Levee Safety Program

Levee systems are part of our nation’s landscape and provide important benefits to communities behind them. There are approximately 1,600 miles of levees in the Sacramento District’s Levee Safety Program spread out across California, Nevada, Utah, and Colorado. More than one million people live or work behind these levees, and over $165 billion worth of public and private property exists.

Levees reduce flood risk to people, businesses, critical infrastructure, and the environment, however it’s important to recognize they don’t eliminate flooding. Flood risk and levee condition are dynamic.  Levees change over time: banks erode, closures rust, animals burrow, and pumps wear out.  Ongoing vigilance is needed to reduce the risks associated with flooding. The Sacramento District works with non-Federal sponsors and stakeholders to manage and communicate flood risks to residents and businesses. Our partners play an important role in levee safety because we all must work together, sharing responsibility, to solve and manage flood risk challenges.

The Sacramento District routinely inspects and performs risk assessments on levees (and other flood risk management features) within its area of responsibility to monitor their overall condition, identify deficiencies, verify that needed maintenance is taking place, and provide information about the levee to communities who live and work behind them. Operation, maintenance, repair, rehabilitation and replacement activities are the responsibility of the non-Federal sponsor for all levee systems in the Sacramento District’s Levee Safety Program.


Levee Inspections

The Sacramento District regularly inspects levees within its Levee Safety Program to monitor their overall condition, identify deficiencies, verify that needed maintenance is taking place, determine eligibility for federal rehabilitation assistance (in accordance with Public Law 84-99), and provide information about the levees on which the public relies.  Inspection information also contributes to risk assessments and informs levee accreditation decisions for the National Flood Insurance Program administered by the Federal Emergency Management Agency (FEMA).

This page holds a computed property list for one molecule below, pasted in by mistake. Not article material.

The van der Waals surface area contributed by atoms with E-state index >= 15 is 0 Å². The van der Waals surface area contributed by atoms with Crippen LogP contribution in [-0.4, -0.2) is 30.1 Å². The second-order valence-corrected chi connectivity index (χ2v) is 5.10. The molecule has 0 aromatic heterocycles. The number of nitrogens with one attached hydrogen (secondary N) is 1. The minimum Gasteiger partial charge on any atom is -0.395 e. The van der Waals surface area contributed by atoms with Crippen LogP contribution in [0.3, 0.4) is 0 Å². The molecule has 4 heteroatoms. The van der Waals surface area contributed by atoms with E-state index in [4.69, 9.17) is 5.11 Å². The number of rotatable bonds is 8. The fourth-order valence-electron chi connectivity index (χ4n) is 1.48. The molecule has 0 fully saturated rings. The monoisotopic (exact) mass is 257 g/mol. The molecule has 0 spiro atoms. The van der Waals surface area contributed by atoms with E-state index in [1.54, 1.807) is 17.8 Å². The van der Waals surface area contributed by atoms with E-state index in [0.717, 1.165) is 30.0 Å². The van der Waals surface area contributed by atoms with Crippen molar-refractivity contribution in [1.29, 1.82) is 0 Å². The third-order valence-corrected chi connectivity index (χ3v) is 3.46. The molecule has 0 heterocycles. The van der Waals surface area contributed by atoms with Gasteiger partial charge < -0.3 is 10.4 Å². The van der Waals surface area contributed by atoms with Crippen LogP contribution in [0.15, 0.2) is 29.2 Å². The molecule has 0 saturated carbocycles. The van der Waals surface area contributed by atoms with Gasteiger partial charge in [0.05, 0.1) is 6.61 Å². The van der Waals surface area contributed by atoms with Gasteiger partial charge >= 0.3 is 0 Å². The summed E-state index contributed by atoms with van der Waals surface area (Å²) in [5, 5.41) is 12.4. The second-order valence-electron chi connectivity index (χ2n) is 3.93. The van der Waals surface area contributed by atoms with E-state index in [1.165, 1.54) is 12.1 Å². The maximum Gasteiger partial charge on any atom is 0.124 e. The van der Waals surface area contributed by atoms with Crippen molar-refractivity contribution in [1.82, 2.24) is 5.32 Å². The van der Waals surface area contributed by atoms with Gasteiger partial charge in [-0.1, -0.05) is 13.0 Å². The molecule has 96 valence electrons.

Inspection ratings are based on the levee inspection checklist, which includes 125 specific items dealing with operation and maintenance of levee embankments, floodwalls, interior drainage, pump stations, and channels.

Ratings are assigned based on the following:

Levee Safety Risk Assessments

Approximately every ten years, USACE will perform a risk assessment on each levee within its portfolio. USACE uses risk assessments to prioritize life safety risks for its own levee safety activities, and also to provide a basis for communicating risk so levee sponsors and other stakeholders can make more informed decisions. Risk assessments place levees into risk categories from very high risk to low risk by evaluating three components of risk:

  1. Hazard: What possible loading events (flood, storm, earthquake, etc.) could occur? How likely will these events occur?
  2. Performance: How will the levee perform when subjected to these events?
  3. Consequences: What are the consequences if the levee doesn't perform well – in particular, what loss of life could occur?

Key Program Definitions

Levee - A man-made structure, usually an earthen embankment or concrete floodwall, designed and constructed in accordance with sound engineering practices to contain, control, or divert the flow of water so as to provide reasonable assurance of excluding temporary flooding from the leveed area. 

Levee Segment - A portion of a levee system that is operated and maintained by a single entity along a single body of water. 

Levee System - One or more levee segments and other features such as floodwalls and pump stations, which are interconnected and necessary to exclude flood waters from the associated leveed area. 

Leveed Area - The lands from which flood water is excluded by the levee system. 

Risk - Risk is a tool that is used to understand and communicate the probability (or likelihood) and consequence of uncertain future events. If there is no chance of an event occurring, then there is no risk. If there are no consequences resulting from an event occurring, then there is no risk. There could be two situations that seemingly have identical risk, but what is driving the risk for each of the two situations can be extremely different.

Hazard - Hazards are events that cause the potential for an adverse consequence. Typically, the hazards considered in levee safety are potential flooding sources and seismic hazards. Risk enables an understanding of the likelihood of possible hazards and how they may change over time.

Performance - Risk provides a framework for consistently evaluating the probability (or likelihood) of how the levee system is anticipated to function given possible hazards. This is done through considering a combination of past performance, existing conditions, maintenance, and how the existing levee compares to current engineering standards. How the levee is expected to perform may change over time based on the current understanding of industry best practices for levee design and operation despite unchanging levee conditions.

Consequence - Consequences are the effect or outcome resulting from the combination of the hazards and performance. In order to provide a complete picture of the risk and to facilitate more informed decisions, consequences are included in the risk discussion. Potential consequences can also be used to show the benefits provided by a levee system. Consequences may include estimates of potential impacts to life, property, environment, or navigation. All consequences should be considered to inform responsible and transparent decisions.